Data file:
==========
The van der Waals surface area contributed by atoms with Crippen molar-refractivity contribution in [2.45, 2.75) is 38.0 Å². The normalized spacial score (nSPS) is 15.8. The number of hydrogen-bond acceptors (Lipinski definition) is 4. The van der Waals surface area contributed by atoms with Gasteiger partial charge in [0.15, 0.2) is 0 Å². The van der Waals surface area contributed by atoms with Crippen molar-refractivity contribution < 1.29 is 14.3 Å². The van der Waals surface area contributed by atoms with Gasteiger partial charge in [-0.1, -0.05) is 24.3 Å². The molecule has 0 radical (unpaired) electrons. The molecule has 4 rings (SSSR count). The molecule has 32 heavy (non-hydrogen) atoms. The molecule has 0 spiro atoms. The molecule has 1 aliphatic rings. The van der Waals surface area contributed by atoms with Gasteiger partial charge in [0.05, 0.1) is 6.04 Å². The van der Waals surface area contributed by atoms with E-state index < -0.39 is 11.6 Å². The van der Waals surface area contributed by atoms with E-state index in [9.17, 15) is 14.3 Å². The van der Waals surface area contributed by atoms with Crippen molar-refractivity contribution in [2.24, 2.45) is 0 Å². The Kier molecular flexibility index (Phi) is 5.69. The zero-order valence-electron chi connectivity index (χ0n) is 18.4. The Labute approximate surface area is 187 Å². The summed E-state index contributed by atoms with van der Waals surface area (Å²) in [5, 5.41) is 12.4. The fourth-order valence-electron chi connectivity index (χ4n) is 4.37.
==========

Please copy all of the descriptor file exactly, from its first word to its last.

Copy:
The van der Waals surface area contributed by atoms with Crippen molar-refractivity contribution in [2.45, 2.75) is 38.0 Å². The normalized spacial score (nSPS) is 15.8. The number of hydrogen-bond acceptors (Lipinski definition) is 4. The van der Waals surface area contributed by atoms with Gasteiger partial charge in [0.15, 0.2) is 0 Å². The van der Waals surface area contributed by atoms with Crippen molar-refractivity contribution < 1.29 is 14.3 Å². The van der Waals surface area contributed by atoms with Gasteiger partial charge in [-0.1, -0.05) is 24.3 Å². The molecule has 0 radical (unpaired) electrons. The molecule has 4 rings (SSSR count). The molecule has 32 heavy (non-hydrogen) atoms. The molecule has 0 spiro atoms. The molecule has 1 aliphatic rings. The van der Waals surface area contributed by atoms with Gasteiger partial charge in [0.05, 0.1) is 6.04 Å². The van der Waals surface area contributed by atoms with E-state index < -0.39 is 11.6 Å². The van der Waals surface area contributed by atoms with E-state index in [9.17, 15) is 14.3 Å². The van der Waals surface area contributed by atoms with Crippen molar-refractivity contribution in [2.24, 2.45) is 0 Å². The Kier molecular flexibility index (Phi) is 5.69. The zero-order valence-electron chi connectivity index (χ0n) is 18.4. The Labute approximate surface area is 187 Å². The summed E-state index contributed by atoms with van der Waals surface area (Å²) in [5, 5.41) is 12.4. The fourth-order valence-electron chi connectivity index (χ4n) is 4.37.